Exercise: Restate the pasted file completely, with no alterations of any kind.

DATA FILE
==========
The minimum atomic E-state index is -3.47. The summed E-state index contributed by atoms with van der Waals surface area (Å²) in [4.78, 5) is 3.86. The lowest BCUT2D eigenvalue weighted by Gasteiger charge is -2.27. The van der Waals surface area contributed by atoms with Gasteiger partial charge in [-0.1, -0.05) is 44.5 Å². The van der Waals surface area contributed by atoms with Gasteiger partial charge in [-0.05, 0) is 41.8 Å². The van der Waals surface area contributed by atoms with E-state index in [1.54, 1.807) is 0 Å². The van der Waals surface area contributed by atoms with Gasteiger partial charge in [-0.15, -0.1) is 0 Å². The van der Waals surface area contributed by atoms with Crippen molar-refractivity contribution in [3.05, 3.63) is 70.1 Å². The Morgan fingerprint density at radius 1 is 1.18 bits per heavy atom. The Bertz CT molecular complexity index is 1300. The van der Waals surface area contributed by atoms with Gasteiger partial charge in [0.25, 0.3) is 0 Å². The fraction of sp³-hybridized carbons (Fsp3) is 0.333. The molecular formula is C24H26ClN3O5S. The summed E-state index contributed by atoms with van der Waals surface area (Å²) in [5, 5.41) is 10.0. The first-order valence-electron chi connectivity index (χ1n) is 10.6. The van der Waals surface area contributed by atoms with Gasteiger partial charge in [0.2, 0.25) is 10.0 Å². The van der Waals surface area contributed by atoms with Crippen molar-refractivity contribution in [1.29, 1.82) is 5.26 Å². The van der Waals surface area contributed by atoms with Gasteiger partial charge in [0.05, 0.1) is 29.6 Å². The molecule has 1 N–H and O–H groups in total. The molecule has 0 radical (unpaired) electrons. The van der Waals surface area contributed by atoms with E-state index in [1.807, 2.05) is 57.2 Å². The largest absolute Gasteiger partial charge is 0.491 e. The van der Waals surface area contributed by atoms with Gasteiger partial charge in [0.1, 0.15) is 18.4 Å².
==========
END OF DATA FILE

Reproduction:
The minimum atomic E-state index is -3.47. The summed E-state index contributed by atoms with van der Waals surface area (Å²) in [4.78, 5) is 3.86. The lowest BCUT2D eigenvalue weighted by Gasteiger charge is -2.27. The van der Waals surface area contributed by atoms with Gasteiger partial charge in [-0.1, -0.05) is 44.5 Å². The van der Waals surface area contributed by atoms with Gasteiger partial charge in [-0.05, 0) is 41.8 Å². The van der Waals surface area contributed by atoms with E-state index in [1.54, 1.807) is 0 Å². The van der Waals surface area contributed by atoms with Gasteiger partial charge in [-0.15, -0.1) is 0 Å². The van der Waals surface area contributed by atoms with Crippen molar-refractivity contribution in [3.05, 3.63) is 70.1 Å². The Morgan fingerprint density at radius 1 is 1.18 bits per heavy atom. The Bertz CT molecular complexity index is 1300. The van der Waals surface area contributed by atoms with Gasteiger partial charge in [0.25, 0.3) is 0 Å². The fraction of sp³-hybridized carbons (Fsp3) is 0.333. The molecular formula is C24H26ClN3O5S. The summed E-state index contributed by atoms with van der Waals surface area (Å²) in [5, 5.41) is 10.0. The first-order valence-electron chi connectivity index (χ1n) is 10.6. The van der Waals surface area contributed by atoms with Gasteiger partial charge in [0.2, 0.25) is 10.0 Å². The van der Waals surface area contributed by atoms with Crippen molar-refractivity contribution in [1.29, 1.82) is 5.26 Å². The van der Waals surface area contributed by atoms with Gasteiger partial charge in [0.05, 0.1) is 29.6 Å². The molecule has 1 N–H and O–H groups in total. The molecule has 0 radical (unpaired) electrons. The van der Waals surface area contributed by atoms with E-state index in [1.807, 2.05) is 57.2 Å². The largest absolute Gasteiger partial charge is 0.491 e. The van der Waals surface area contributed by atoms with Gasteiger partial charge in [0.1, 0.15) is 18.4 Å².